MOISSAN, HENRI (1852-1907), French chemist, was born at Paris on the 28th of September 1852. Educated at the Museum of Natural History, he was successively professor of toxicology (1886) and of inorganic chemistry (1889) at the School of Pharmacy, and of general chemistry at the Sorbonne (1900). In 1886 he succeeded in obtaining the element fluorine in the free state by the electrolysis of potassium fluoride and anhydrous hydrofluoric acid at a low temperature. Thence he was led to study the production of carbon in its three varieties and to attempt the artificial preparation of diamond, of which he was able to make some minute specimens (see GEMS, Artificial}. In connexion with these experiments he developed the electric furnace as a convenient means of obtaining very high temperatures in the laboratory; and by its aid he prepared many new compounds, especially carbides, silicides and borides, and melted and volatilized substances which had previously been regarded as infusible. For his preparation of fluorine he was awarded the Lacase prize in 1887, and in 1906 he obtained the Nobel prize for chemistry. He died in Paris on the aoth of February 1907.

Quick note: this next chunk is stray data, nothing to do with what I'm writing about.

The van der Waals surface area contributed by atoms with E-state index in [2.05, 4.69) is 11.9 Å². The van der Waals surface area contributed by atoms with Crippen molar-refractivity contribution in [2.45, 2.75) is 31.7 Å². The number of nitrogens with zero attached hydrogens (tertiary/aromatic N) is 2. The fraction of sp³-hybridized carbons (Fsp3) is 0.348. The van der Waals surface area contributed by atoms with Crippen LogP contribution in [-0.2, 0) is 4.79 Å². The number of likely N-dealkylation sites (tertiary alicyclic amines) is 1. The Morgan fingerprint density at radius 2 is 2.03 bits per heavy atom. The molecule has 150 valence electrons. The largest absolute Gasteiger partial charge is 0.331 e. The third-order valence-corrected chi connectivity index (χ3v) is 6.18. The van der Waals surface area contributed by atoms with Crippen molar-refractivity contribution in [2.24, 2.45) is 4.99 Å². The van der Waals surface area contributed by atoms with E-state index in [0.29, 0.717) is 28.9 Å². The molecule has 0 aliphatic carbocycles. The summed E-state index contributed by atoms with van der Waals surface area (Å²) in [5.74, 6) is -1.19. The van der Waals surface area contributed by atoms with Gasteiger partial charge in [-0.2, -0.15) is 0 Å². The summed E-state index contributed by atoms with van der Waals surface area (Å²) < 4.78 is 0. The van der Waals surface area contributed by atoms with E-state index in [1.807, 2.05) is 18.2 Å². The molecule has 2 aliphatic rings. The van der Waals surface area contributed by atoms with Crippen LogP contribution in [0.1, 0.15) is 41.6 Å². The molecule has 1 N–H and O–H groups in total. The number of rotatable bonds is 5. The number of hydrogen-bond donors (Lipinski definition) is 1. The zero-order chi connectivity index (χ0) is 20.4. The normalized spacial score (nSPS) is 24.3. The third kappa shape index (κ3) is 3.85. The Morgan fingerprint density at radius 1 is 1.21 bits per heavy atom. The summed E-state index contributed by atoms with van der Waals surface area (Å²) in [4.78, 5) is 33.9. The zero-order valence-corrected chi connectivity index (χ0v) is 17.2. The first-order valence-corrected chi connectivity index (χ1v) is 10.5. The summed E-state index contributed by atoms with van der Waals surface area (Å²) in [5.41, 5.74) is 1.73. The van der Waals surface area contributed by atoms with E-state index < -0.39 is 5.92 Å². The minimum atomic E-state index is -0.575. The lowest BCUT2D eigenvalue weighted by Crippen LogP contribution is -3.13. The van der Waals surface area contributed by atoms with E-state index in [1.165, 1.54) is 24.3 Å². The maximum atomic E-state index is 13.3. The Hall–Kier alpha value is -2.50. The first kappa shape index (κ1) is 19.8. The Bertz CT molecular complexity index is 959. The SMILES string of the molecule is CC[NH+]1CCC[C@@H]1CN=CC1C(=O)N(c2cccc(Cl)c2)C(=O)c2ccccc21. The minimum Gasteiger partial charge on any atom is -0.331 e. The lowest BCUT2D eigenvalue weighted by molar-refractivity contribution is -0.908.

His published works include Lefour tlectrique (1897), and Lefluor el ses composes (1900), besides numerous papers in the Comptes rendus and other scientific periodicals. A Traiti de chimie minerals in five volumes was published under his direction in 1904-1906.
Note - this article incorporates content from Encyclopaedia Britannica, Eleventh Edition, (1910-1911)